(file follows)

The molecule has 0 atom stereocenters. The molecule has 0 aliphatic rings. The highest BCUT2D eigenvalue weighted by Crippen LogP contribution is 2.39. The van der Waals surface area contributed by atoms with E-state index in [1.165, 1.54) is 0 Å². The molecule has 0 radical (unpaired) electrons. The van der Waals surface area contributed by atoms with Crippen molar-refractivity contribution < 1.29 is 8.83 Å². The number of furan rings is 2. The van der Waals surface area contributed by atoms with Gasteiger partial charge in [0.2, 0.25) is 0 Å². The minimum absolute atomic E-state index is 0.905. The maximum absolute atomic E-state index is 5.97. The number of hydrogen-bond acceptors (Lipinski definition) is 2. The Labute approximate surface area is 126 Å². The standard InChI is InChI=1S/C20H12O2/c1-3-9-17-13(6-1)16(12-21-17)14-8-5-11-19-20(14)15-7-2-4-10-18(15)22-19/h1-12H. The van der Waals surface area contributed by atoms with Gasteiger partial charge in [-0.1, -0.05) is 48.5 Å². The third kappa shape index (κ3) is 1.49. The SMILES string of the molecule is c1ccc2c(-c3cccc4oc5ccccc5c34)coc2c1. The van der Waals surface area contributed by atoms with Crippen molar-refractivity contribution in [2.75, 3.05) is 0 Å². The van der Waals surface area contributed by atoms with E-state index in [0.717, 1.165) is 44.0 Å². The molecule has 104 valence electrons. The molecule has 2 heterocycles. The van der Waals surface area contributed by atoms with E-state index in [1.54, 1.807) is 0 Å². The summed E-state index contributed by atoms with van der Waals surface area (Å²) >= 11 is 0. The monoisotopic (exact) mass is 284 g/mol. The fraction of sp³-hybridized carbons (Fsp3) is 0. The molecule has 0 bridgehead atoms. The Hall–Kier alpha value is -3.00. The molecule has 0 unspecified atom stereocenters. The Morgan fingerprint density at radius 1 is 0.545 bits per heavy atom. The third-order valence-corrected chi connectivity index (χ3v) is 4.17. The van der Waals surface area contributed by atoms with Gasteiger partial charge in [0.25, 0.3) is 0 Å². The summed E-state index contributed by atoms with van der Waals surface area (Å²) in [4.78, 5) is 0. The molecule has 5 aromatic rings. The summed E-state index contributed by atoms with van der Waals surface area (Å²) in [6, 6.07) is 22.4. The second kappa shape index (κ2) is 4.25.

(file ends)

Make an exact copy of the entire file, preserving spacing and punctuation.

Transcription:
The molecule has 0 atom stereocenters. The molecule has 0 aliphatic rings. The highest BCUT2D eigenvalue weighted by Crippen LogP contribution is 2.39. The van der Waals surface area contributed by atoms with E-state index in [1.165, 1.54) is 0 Å². The molecule has 0 radical (unpaired) electrons. The van der Waals surface area contributed by atoms with Crippen molar-refractivity contribution < 1.29 is 8.83 Å². The number of furan rings is 2. The van der Waals surface area contributed by atoms with Gasteiger partial charge in [0.2, 0.25) is 0 Å². The minimum absolute atomic E-state index is 0.905. The maximum absolute atomic E-state index is 5.97. The number of hydrogen-bond acceptors (Lipinski definition) is 2. The Labute approximate surface area is 126 Å². The standard InChI is InChI=1S/C20H12O2/c1-3-9-17-13(6-1)16(12-21-17)14-8-5-11-19-20(14)15-7-2-4-10-18(15)22-19/h1-12H. The van der Waals surface area contributed by atoms with Gasteiger partial charge in [-0.1, -0.05) is 48.5 Å². The third kappa shape index (κ3) is 1.49. The SMILES string of the molecule is c1ccc2c(-c3cccc4oc5ccccc5c34)coc2c1. The van der Waals surface area contributed by atoms with Crippen molar-refractivity contribution in [2.75, 3.05) is 0 Å². The van der Waals surface area contributed by atoms with E-state index in [0.717, 1.165) is 44.0 Å². The molecule has 104 valence electrons. The molecule has 2 heterocycles. The van der Waals surface area contributed by atoms with E-state index in [1.54, 1.807) is 0 Å². The summed E-state index contributed by atoms with van der Waals surface area (Å²) >= 11 is 0. The monoisotopic (exact) mass is 284 g/mol. The fraction of sp³-hybridized carbons (Fsp3) is 0. The molecule has 0 bridgehead atoms. The Hall–Kier alpha value is -3.00. The molecule has 0 unspecified atom stereocenters. The Morgan fingerprint density at radius 1 is 0.545 bits per heavy atom. The third-order valence-corrected chi connectivity index (χ3v) is 4.17. The van der Waals surface area contributed by atoms with Gasteiger partial charge in [0.25, 0.3) is 0 Å². The summed E-state index contributed by atoms with van der Waals surface area (Å²) in [4.78, 5) is 0. The molecule has 5 aromatic rings. The summed E-state index contributed by atoms with van der Waals surface area (Å²) in [6, 6.07) is 22.4. The second kappa shape index (κ2) is 4.25.